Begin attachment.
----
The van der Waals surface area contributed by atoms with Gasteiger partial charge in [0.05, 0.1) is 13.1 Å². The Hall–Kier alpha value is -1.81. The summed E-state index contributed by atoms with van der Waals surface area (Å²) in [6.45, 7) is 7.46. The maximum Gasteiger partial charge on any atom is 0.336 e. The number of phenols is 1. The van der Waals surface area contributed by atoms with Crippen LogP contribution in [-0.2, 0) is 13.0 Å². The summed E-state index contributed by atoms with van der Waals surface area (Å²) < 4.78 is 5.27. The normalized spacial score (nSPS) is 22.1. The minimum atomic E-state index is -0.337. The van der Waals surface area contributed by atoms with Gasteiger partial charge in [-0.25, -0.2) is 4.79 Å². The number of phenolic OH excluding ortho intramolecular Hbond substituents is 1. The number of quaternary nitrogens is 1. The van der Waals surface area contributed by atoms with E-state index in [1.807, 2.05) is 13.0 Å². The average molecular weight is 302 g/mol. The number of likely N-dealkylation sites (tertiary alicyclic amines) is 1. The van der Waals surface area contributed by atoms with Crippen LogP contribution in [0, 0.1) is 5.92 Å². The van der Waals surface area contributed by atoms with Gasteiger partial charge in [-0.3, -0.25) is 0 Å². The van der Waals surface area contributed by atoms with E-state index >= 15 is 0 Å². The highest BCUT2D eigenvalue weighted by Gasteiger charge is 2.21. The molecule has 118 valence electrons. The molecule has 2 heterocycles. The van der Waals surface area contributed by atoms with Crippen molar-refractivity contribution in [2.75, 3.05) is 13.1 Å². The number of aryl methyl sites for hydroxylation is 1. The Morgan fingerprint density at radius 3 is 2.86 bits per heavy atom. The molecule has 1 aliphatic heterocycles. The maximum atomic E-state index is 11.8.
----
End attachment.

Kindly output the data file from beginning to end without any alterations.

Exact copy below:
The van der Waals surface area contributed by atoms with Gasteiger partial charge in [0.05, 0.1) is 13.1 Å². The Hall–Kier alpha value is -1.81. The summed E-state index contributed by atoms with van der Waals surface area (Å²) in [6.45, 7) is 7.46. The maximum Gasteiger partial charge on any atom is 0.336 e. The number of phenols is 1. The van der Waals surface area contributed by atoms with Crippen LogP contribution in [-0.2, 0) is 13.0 Å². The summed E-state index contributed by atoms with van der Waals surface area (Å²) < 4.78 is 5.27. The normalized spacial score (nSPS) is 22.1. The minimum atomic E-state index is -0.337. The van der Waals surface area contributed by atoms with Gasteiger partial charge in [-0.25, -0.2) is 4.79 Å². The number of phenolic OH excluding ortho intramolecular Hbond substituents is 1. The number of quaternary nitrogens is 1. The van der Waals surface area contributed by atoms with E-state index in [1.807, 2.05) is 13.0 Å². The average molecular weight is 302 g/mol. The number of likely N-dealkylation sites (tertiary alicyclic amines) is 1. The van der Waals surface area contributed by atoms with Crippen LogP contribution in [0, 0.1) is 5.92 Å². The van der Waals surface area contributed by atoms with Gasteiger partial charge in [-0.3, -0.25) is 0 Å². The van der Waals surface area contributed by atoms with E-state index >= 15 is 0 Å². The highest BCUT2D eigenvalue weighted by Gasteiger charge is 2.21. The molecule has 118 valence electrons. The molecule has 2 heterocycles. The van der Waals surface area contributed by atoms with Crippen molar-refractivity contribution in [2.75, 3.05) is 13.1 Å². The number of aryl methyl sites for hydroxylation is 1. The Morgan fingerprint density at radius 3 is 2.86 bits per heavy atom. The molecule has 1 aliphatic heterocycles. The maximum atomic E-state index is 11.8.